Archives for category: corona virus

We’ve been practicing social isolation, but that is a lot like our rural lives in any event. As we watch from the sidelines, it is increasingly frustrating to observe behaviors that endanger us all. And I’m not talking about the idiots who insist that it’s all a hoax and refuse to adjust to new conditions. After all, those idiots got their information from other idiots–idiots in power.

Yes, it’s the idiots in power that have me frustrated. Folks who were told this would be bad–and instead of preparing, instead of educating the populace, they denied it all, and called it a hoax, blamed others and, in some particularly despicable cases, kept it all hush while they dumped their stocks on the market. Yes, while they should have been making preparations, some were making profits. (Worse yet, some actually invested in sectors that would be benefit from the tragedy.)

This virus is the gift of globalism. Brought to us in America by wealthy tourists and business travelers. In a more perfect world, we’d have been diligent. We’d have been ready to treat the afflicted before this got into the general population. Part of the surprise is in who gets it. Most epidemics are bottom up. They fester in the undernourished, the poor and those forced into crowded conditions. But corona virus is well-named–the crown. It came to us on the heels of international travel, not exactly the bailiwick of the unwashed masses. And those who’ll suffer the most are older people, with a particular emphasis on men. Go figure. You’d think that, with odds like those, the folks in power would sit up and take notice. In this country, this viral infection is the ultimate (and perhaps the only) ‘trickle down.’ Over time, we’ll all be exposed. But wealth may well determine who gets the testing, the ICU beds, and the ventilators.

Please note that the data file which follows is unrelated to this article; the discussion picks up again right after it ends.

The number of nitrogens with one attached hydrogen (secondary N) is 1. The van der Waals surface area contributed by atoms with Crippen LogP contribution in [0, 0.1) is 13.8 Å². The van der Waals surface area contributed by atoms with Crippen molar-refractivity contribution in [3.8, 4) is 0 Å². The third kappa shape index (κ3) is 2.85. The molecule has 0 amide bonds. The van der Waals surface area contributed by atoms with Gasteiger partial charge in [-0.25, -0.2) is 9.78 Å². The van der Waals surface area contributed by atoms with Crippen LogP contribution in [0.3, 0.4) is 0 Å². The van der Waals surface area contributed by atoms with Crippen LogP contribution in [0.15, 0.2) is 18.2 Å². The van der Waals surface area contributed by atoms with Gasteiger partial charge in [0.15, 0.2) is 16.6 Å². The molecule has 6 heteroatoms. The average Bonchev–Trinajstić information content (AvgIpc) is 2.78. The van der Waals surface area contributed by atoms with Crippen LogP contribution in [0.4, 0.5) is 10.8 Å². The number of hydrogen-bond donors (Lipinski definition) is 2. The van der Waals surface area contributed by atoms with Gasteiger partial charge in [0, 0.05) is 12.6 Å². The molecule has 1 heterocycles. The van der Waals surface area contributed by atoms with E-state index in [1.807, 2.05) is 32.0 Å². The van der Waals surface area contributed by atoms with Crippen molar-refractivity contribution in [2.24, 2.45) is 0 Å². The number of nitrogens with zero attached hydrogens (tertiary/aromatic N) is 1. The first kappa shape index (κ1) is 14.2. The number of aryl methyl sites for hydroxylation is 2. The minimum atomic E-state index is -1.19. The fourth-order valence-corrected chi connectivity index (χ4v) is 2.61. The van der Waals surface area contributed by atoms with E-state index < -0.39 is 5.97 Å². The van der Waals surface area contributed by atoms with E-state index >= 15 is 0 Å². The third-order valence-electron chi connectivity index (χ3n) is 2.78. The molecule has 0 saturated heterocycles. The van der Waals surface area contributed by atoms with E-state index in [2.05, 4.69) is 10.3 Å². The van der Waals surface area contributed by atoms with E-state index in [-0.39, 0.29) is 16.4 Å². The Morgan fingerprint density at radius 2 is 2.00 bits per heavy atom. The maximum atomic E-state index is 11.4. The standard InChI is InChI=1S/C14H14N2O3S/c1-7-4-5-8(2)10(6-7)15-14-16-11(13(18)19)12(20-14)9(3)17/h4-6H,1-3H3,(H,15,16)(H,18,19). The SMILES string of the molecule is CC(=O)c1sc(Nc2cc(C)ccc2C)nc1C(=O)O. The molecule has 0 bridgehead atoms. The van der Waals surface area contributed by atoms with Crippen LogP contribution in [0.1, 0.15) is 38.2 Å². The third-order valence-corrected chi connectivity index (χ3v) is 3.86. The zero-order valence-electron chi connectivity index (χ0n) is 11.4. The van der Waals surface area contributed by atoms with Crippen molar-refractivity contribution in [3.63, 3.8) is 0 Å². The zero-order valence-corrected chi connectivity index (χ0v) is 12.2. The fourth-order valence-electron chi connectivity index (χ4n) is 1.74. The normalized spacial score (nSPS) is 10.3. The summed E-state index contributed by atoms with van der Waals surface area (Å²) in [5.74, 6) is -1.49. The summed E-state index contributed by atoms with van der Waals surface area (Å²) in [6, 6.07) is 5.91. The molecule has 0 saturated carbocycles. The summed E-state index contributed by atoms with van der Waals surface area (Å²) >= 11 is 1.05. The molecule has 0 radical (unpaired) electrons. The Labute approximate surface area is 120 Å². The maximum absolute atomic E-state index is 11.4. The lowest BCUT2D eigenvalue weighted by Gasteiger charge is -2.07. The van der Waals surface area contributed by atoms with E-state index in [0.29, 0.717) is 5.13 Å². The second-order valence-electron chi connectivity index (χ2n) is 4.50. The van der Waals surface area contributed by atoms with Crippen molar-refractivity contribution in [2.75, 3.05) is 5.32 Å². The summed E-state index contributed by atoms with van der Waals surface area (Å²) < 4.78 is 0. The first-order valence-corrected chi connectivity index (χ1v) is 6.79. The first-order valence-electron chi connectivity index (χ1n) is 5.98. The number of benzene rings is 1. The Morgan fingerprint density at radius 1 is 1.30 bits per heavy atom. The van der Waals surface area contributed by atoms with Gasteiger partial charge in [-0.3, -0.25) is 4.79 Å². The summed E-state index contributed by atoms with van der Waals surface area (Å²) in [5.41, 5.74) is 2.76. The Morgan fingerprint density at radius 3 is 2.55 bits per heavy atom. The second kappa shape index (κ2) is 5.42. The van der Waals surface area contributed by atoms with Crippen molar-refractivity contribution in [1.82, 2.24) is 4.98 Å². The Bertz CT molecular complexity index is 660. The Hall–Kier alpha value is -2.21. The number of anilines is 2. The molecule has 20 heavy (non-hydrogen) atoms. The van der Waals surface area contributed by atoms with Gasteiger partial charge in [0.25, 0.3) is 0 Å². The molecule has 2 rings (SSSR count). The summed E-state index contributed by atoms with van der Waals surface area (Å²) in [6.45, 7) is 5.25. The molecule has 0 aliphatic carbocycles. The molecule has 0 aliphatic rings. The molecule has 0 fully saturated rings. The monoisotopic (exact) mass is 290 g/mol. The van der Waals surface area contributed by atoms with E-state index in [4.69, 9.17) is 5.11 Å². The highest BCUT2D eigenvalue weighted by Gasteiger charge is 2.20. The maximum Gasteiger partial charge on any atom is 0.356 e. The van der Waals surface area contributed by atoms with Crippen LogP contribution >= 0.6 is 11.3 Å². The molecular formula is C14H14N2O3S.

Don’t get me wrong. In the end, we’ll all pay for it, in suffering and deaths and taxes. Even as we should be focusing on solutions, our government is proposing bail-outs to big business. Not that we don’t need to cushion the blows to the economy, we do. But once again, it’s about who gets it. Who reaps the rewards of the pandemic. While the true victims pay with their lives, the folks in power are parceling out the benefits to their friends and patrons. Believe me, I get it.

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I woke up early, just in time to hear the start of the gunfire. While that sounds alarming, it’s not that unusual–we live about a half mile from a local gun range. What is disconcerting, but oddly normal, is how every adverse news event these days triggers a serious uptick in the use at the gun range.

A stock market drop can do it. Any one of our flavor-of-the-week mass shootings will do it. Political instability can do it. So you just know that the threat of corona virus has them all out blasting away at the range. After all, they may need that firepower if they run low on toilet paper.

I went grocery shopping two days ago. This was not some desperate, Mad Max, dash for supplies; it was my regular grocery day. I’d heard the toilet paper stories–with some mirth. But things were not so light-hearted at Costco. They had employees guarding the bathroom tissue, to ensure that the one-to-a-customer rule was enforced. Sheesh!

But what was of real concern was that it is clear that people are hoarding food. There were no bananas, no organic lettuce, no ground beef (regular or organic), no organic chicken and only a smattering of regular chicken. I actually found a package of organic chicken drumsticks, mixed in a section of chicken wings. I was holding it, looking for more, when a woman next to me tersely demanded to know where I’d found it. She looked tense, and her eyes were locked on my find.

I did find one package of “utility chicken”–cheap cuts that we buy to supplement the kittens’ food. I added that to my cart. In the canned goods department, people were filling their carts. It’s all a little disconcerting. When I got home, the utility chicken was not in with my groceries, nor on my receipt. Apparently somebody lifted it from my cart as I shopped. Sheesh. I spent far less than intended–but it’s a false savings, as it will require a second trip.

Yesterday they closed the schools and public facilities. We’ve had to cancel, or maybe postpone, our Beginning Beekeeping Class. I’m sad about that, but believe that caution is the best plan in these things. If most of us stay home for a bit, hopefully we can knock down this viral head of steam enough to preserve medical resources for those who’ll need them. It’s called flattening the curve. It’s not alarming, it’s just good sense.

But in the meantime, I wish those fools would lay off on the target practice. In the context of the rest of this, it is a bit unnerving.